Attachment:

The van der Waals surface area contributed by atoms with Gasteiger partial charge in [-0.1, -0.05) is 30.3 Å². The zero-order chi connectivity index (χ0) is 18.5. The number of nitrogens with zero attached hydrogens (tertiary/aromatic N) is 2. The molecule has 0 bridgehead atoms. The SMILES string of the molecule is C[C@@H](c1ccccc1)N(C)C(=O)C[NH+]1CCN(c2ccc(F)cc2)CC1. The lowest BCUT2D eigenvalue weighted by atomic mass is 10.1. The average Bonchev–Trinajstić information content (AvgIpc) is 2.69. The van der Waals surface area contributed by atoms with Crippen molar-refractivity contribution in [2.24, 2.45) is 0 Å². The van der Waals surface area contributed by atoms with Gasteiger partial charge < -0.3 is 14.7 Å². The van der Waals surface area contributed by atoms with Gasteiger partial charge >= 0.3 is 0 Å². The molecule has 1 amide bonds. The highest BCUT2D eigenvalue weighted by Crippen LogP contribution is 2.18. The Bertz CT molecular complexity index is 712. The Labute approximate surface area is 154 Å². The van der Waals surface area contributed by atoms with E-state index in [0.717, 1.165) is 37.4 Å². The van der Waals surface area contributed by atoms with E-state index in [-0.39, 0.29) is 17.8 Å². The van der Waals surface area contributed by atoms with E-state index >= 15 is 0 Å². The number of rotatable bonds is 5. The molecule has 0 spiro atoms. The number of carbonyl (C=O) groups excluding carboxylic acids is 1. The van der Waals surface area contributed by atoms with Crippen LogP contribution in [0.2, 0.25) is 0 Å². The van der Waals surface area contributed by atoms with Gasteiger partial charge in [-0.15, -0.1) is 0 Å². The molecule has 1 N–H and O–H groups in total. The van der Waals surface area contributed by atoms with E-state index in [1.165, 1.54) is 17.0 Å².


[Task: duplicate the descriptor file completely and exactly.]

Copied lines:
The van der Waals surface area contributed by atoms with Gasteiger partial charge in [-0.1, -0.05) is 30.3 Å². The zero-order chi connectivity index (χ0) is 18.5. The number of nitrogens with zero attached hydrogens (tertiary/aromatic N) is 2. The molecule has 0 bridgehead atoms. The SMILES string of the molecule is C[C@@H](c1ccccc1)N(C)C(=O)C[NH+]1CCN(c2ccc(F)cc2)CC1. The lowest BCUT2D eigenvalue weighted by atomic mass is 10.1. The average Bonchev–Trinajstić information content (AvgIpc) is 2.69. The van der Waals surface area contributed by atoms with Crippen molar-refractivity contribution in [2.24, 2.45) is 0 Å². The van der Waals surface area contributed by atoms with Gasteiger partial charge < -0.3 is 14.7 Å². The van der Waals surface area contributed by atoms with Gasteiger partial charge >= 0.3 is 0 Å². The molecule has 1 amide bonds. The highest BCUT2D eigenvalue weighted by Crippen LogP contribution is 2.18. The Bertz CT molecular complexity index is 712. The Labute approximate surface area is 154 Å². The van der Waals surface area contributed by atoms with E-state index in [0.717, 1.165) is 37.4 Å². The van der Waals surface area contributed by atoms with E-state index in [-0.39, 0.29) is 17.8 Å². The van der Waals surface area contributed by atoms with E-state index >= 15 is 0 Å². The number of rotatable bonds is 5. The molecule has 0 spiro atoms. The number of carbonyl (C=O) groups excluding carboxylic acids is 1. The van der Waals surface area contributed by atoms with Crippen LogP contribution in [0.2, 0.25) is 0 Å². The van der Waals surface area contributed by atoms with Gasteiger partial charge in [-0.15, -0.1) is 0 Å². The molecule has 1 N–H and O–H groups in total. The van der Waals surface area contributed by atoms with E-state index in [1.165, 1.54) is 17.0 Å².